If the elastic compression is not negligible, one way to relate the experimental results to the present theory is to measure the compression ratio of the actin network ΔL/L by suddenly releasing the external load. Then our predicted v would correspond to the measured v divided by the factor (1 − ΔL/L). To account for viscous flow, one could adjust the measured velocity by subtracting off the compression-flow velocity, and then compare this adjusted velocity to our predictions. Using a parallel-dashpot model of the gel, the compression-flow velocity has been estimated to be vflow ~ FL/ηgelA, where ηgel is the gel’s viscosity [36]. However, these compression effects are probably small in the experiment of Ref. [20], because otherwise the measured velocity would be dropping more rapidly at small forces.

Neglect of lateral forces

One would expect that if filaments are laterally pinned to the obstacle at their attachment points, preventing lateral motion, the resulting forces could impact the growth of the filaments. Therefore we have performed additional calculations in which filaments are laterally pinned to the obstacle and experience lateral forces fy. In this case, we assume that a pushing filament can detach only in the Y-direction with rate kdet = kd exp([mid ]fy[mid ]/f0), and that a pulling filament detaches with rate kdet=kdexp(fx2+fy2f0) (see Eq. 12). We also assume that in Eq. 19, the force parallel to a filament is f|| = fx cos θ + fy sin θ. As a result, the presence of lateral forces increases both the detachment rate and the opposing force of attached filaments. With an increased detachment rate, the fraction of highly stretched pulling filaments is reduced, and therefore the total pulling force on the obstacle is smaller. On the other hand, with an increased opposing force, the elongation of pushing filaments is reduced, and thus the total pushing force against the obstacle is also smaller. So the net influence of the lateral forces on the balance of total force is limited. Our simulations show that the difference between with and without lateral forces in the force-velocity relation is always less than 10%. Thus, in the following calculations, we ignore the effects of lateral forces.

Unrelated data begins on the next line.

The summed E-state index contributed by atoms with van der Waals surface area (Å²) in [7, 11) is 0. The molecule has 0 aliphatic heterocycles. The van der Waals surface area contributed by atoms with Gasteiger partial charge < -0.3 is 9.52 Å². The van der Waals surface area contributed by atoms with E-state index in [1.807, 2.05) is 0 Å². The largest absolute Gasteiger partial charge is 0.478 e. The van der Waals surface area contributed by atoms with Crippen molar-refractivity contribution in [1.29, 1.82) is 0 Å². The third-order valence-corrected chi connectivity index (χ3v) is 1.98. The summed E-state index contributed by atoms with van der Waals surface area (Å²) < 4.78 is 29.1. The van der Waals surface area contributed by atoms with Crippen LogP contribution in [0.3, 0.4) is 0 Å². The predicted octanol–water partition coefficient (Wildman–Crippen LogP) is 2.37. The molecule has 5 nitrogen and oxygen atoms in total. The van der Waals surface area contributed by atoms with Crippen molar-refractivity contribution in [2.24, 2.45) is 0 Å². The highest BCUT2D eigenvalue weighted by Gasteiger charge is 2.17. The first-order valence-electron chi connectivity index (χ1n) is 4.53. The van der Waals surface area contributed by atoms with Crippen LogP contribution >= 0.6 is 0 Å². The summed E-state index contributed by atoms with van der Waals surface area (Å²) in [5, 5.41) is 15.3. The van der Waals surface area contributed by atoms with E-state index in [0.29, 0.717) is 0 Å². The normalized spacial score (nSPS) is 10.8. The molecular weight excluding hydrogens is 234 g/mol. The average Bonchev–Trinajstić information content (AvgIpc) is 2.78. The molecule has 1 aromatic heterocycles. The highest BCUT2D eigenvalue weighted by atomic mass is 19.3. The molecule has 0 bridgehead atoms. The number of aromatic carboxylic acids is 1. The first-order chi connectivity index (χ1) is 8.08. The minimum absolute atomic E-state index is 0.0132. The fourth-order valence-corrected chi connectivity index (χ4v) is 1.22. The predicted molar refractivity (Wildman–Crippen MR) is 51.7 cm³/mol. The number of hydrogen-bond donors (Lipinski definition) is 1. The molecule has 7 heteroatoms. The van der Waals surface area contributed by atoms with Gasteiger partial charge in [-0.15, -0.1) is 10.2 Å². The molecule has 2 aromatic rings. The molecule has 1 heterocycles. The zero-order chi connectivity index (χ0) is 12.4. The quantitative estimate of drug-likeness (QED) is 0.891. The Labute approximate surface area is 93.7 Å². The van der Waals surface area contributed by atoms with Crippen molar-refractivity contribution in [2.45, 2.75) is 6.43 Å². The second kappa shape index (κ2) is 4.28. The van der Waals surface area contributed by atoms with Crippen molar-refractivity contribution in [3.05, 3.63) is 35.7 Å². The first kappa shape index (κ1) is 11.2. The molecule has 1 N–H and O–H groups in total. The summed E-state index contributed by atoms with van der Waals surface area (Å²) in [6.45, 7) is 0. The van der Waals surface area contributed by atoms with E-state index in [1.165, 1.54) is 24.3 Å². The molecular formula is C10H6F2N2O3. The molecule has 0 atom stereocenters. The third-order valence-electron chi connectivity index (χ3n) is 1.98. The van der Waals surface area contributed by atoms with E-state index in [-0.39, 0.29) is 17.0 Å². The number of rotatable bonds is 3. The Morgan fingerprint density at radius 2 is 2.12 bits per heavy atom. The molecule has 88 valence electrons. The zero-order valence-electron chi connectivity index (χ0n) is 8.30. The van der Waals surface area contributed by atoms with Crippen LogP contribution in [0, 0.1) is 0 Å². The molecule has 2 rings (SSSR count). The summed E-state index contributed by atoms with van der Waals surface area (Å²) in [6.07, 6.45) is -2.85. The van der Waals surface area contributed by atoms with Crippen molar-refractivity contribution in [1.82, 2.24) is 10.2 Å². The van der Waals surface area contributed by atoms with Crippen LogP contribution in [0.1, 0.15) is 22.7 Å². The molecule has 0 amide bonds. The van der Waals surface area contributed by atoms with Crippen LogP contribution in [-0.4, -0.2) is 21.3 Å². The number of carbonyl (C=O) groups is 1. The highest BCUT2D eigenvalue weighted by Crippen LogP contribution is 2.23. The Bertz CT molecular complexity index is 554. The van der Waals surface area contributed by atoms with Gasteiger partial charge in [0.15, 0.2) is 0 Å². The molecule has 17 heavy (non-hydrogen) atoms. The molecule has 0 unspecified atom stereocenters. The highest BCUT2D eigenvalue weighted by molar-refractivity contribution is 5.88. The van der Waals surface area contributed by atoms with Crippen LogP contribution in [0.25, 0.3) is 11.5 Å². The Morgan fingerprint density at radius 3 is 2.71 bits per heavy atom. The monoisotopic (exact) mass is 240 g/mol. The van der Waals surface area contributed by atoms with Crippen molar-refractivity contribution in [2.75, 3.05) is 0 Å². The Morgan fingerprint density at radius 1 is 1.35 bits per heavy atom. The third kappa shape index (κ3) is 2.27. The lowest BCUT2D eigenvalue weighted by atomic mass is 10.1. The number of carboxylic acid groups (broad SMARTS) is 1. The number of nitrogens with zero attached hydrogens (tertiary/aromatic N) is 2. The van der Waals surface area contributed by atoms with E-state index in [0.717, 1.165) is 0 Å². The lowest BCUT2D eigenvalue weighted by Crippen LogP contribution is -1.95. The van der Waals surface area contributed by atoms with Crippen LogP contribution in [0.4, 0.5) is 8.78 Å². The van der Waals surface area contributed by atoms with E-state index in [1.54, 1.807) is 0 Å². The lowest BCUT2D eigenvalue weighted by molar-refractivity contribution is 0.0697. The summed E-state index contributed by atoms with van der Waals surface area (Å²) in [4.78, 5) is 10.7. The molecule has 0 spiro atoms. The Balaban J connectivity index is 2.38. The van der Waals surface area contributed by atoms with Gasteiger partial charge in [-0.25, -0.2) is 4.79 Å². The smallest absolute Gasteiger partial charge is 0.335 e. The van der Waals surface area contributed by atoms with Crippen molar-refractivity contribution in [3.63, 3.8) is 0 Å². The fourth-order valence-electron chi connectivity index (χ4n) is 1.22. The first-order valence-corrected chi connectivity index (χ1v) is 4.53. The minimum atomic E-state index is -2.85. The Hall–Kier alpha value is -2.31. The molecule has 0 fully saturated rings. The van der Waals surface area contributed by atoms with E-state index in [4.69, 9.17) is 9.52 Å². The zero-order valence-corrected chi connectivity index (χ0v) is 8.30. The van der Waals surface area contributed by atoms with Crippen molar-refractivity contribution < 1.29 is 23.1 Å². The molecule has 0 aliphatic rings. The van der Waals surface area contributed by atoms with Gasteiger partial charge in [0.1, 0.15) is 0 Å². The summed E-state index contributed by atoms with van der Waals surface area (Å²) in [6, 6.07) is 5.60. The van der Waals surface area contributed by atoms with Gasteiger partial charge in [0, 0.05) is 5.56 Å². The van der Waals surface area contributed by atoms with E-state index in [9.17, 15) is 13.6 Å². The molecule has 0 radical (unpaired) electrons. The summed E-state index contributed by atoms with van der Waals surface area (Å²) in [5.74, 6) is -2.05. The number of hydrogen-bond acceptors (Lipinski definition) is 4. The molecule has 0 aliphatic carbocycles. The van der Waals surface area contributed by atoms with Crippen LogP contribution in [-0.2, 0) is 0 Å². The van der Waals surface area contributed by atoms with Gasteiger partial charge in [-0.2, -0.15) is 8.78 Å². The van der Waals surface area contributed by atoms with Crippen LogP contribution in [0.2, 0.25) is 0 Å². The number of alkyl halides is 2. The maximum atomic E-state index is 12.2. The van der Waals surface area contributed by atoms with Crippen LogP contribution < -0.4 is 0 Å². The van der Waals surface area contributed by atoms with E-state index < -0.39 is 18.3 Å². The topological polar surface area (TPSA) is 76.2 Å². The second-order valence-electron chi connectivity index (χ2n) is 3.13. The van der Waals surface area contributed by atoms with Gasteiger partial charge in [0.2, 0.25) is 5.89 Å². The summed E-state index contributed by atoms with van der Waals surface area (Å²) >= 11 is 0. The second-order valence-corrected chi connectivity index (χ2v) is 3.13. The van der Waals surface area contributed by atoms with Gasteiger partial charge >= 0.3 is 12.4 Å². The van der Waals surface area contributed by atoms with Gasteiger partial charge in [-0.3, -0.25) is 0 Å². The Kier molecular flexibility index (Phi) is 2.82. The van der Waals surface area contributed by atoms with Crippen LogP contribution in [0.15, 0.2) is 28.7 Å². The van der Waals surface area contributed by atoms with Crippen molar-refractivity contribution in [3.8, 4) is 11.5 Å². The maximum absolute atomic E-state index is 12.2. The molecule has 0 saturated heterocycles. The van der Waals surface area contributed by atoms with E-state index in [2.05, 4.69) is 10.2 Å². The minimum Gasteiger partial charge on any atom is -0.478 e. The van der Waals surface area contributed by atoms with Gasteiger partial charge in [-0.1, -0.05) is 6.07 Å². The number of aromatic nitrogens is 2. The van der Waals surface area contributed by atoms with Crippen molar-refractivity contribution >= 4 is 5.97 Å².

Absence of stochastic effects

At the molecular level, the processes of filament creation, elongation, capping, and detachment are stochastic. Such stochastic effects are not included in our calculations, because we study the network growth properties at a much larger scale, on the basis of averaged properties. As mentioned in the previous subsection, we have compared our results to those from stochastic simulations [9], and find close agreement. Therefore the neglect of stochastic effects does not have a major impact on the conclusions.

Absence of filament uncapping

Filament uncapping is not included in our calculations. However, the properties of interest here are mainly determined by the average capping state of the filaments. Therefore the effects of uncapping would be similar to those of reducing the capping rate.


The main outputs of our simulations which could be compared to experiments are the force-velocity relation, the force-filament number relation, and the zero-force velocity’s dependence on the detachment and capping rates.

3.1. Force-velocity relation